And they don’t have a profit center built around this new product. According to the carrier’s head honcho Michael O’Leary mobile phone usage will be coming by the end of the month on an experimental basis, pending final regulatory approval. Rates will be “normal” roaming rates, with O’Leary stating that “There’s no way that we can take a cut” of the revenue from the service. I actually find that hard to believe since they have to carry the equipment to facilitate the service which will cost them money, but I guess we have to believe him since he’s made the claim and I can’t prove otherwise.
Particularly entertaining to me is the concerns people are sharing of the middle-of-the-night call somewhere over the Atlantic or other long-haul flights. First-off, Emirates already allows some mobile usage on their longhaul flights and the crew can shut off the service on the night flights. Second, Ryanair doesn’t fly longhaul flights. And it isn’t clear based on the articles I’ve seen, but I’m willing to bet that they will be using a terrestrial service, not a satellite service for the connectivity, meaning it wouldn’t be available over the oceans even if the airline flew those routes.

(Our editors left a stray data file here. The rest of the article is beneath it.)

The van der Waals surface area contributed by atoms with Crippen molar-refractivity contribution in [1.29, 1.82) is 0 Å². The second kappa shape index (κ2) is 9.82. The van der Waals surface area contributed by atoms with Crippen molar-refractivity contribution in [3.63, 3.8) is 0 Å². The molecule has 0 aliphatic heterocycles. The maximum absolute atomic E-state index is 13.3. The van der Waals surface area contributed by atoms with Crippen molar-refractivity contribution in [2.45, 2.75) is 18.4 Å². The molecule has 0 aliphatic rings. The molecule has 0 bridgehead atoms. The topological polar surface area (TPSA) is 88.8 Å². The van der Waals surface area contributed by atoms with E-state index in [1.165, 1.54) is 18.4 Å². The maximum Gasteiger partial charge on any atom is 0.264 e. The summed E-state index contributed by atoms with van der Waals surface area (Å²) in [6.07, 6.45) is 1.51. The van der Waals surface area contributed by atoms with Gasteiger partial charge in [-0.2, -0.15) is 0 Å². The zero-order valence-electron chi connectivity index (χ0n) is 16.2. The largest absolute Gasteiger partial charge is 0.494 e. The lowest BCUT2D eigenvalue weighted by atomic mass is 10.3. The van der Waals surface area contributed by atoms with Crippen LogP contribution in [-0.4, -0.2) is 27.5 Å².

I’ve made calls on planes before, back when Verizon owned the Airfone service in the USA and it wasn’t too expensive for their customers. And I’d do it again in a similar situation, but it just isn’t worthwhile for random conversations. Considering that folks are already cutting back on discretionary spending with respect to mobile phones (see Vodaphone’s earnings announcement from this quarter if you don’t believe me), I doubt that this is really as big an issue as people are making it out to be.
Never miss another post: Sign up for email alerts and get only the content you want direct to your inbox.